There’s boxed lunches, Jack-In-The-Box burgers, and boxed wine.

What do those three things have in common? Generally, they are best all avoided.

But that has changed with recent innovations in boxed wine. Yes, it’s okay to drink your Chardonnay, Cabernet, or red wine blend from a tap on the kitchen counter.

Now, before the purists drop their newspaper and wonder what wine that guy must be drinking, consider the uproar 20 years ago when screw caps started turning up on wine. Today the screw cap has become common place in the value wine market. As a matter of fact, I purchased a $40 California Pinot Noir a few weeks ago with a screw cap! That would have been unthinkable just a decade ago. And it was a great $40 wine.

Franzia, long the standard bearer for box wine, is one of the biggest selling names in wine. The good news is companies now pack wine in vacuum sealed containers that preserve the wine for up to six weeks.

I recently tasted two different wines packaged in the Octavin Home Wine Bar system. Ten different wines are being offered in the three-liter containers – or about 20 five-ounce glasses of wine. The price for the boxed juice runs $22-$24.

The Octavin system is a patent-pending design which prevents oxidation. Another huge upside to the wine box according to the Octavin folks is its green efficiency. By choosing boxed wine over heavy glass bottles, you reduce packaging waste by at least 85 percent and carbon emissions by 55 percent.

There are other innovations going on in the wine world. Wine is turning up in cans and experiments are going on with plastic bottles and how that might impact the wine. A revolution takes time but consider the possibilities. Anyone who has ever picked up a great bottle of Pinot Noir probably thought they were getting a bicep workout.

Another big advantage to box packaging systems is the convenience. For those who just want a simple glass of wine, the boxed wines provide just that without wondering what to do with the rest of the bottle or how to preserve it.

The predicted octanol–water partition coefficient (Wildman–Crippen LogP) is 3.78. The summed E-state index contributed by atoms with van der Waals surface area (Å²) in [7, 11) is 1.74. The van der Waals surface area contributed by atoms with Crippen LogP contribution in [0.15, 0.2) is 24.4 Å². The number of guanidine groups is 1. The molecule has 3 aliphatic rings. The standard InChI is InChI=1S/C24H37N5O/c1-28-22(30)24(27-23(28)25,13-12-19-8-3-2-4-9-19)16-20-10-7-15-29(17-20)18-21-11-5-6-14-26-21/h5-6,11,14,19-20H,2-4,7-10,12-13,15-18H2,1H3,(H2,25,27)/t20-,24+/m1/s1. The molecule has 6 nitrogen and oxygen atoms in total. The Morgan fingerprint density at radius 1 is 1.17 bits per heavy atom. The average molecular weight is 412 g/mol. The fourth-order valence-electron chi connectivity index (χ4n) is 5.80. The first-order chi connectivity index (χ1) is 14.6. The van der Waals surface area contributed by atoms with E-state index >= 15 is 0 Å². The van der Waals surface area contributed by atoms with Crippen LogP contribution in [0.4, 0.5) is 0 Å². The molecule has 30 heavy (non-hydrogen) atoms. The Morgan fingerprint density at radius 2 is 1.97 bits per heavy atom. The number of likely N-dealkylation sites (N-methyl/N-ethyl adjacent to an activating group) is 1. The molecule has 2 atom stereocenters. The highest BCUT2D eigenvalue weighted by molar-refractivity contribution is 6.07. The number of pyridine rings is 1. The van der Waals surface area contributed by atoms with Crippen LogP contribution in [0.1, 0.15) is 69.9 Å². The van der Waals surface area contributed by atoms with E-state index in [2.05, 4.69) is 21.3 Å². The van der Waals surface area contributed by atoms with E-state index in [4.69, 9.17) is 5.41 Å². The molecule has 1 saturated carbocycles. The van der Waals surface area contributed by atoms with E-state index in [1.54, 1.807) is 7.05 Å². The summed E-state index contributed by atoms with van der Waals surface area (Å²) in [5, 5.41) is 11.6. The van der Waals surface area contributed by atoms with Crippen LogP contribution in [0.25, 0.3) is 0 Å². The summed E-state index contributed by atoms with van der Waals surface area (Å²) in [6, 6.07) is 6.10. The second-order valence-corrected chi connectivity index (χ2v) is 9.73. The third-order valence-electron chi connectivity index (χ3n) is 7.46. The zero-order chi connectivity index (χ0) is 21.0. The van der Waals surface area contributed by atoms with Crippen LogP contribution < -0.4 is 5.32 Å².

I was sent two different boxed wines by the marketing company for the Octavin Company. I have been sampling a Monthaven 2008 Central Coast Chardonnay since March 31. I last tasted the wine April 21. While Chardonnay isn’t my favorite varietal, and this one is a tad thin, the wine tasted no different over that four-week time frame.

I also have a box of Big House Red which I just opened recently. It’s a blend of Syrah, Petit Verdot, Syrah, Grenache and about a half dozen more grapes. Big House Red is widely available and a nice every day wine. It usually lists around $11, but the Octavin box sells for $22.

I’ve tasted other box wines in retail shops in the last year and, frankly, been blown away at the quality of the wine. Now, make no mistake this isn’t wine you’re going to be reading about in Wine Spectator or from the nation’s top critics. But the wines I’ve tasted make a nice single glass of wine from a container which will keep it fresh for up to six weeks.

The idea is catching on across the nation. Last year box wine sales went up 24 percent, according to the Nielsen research folks.

Boxed wine is no longer a punch line for wine enthusiastists. Now, if we could just do something to reduce the calories in those great Jack-In-The-Box burgers!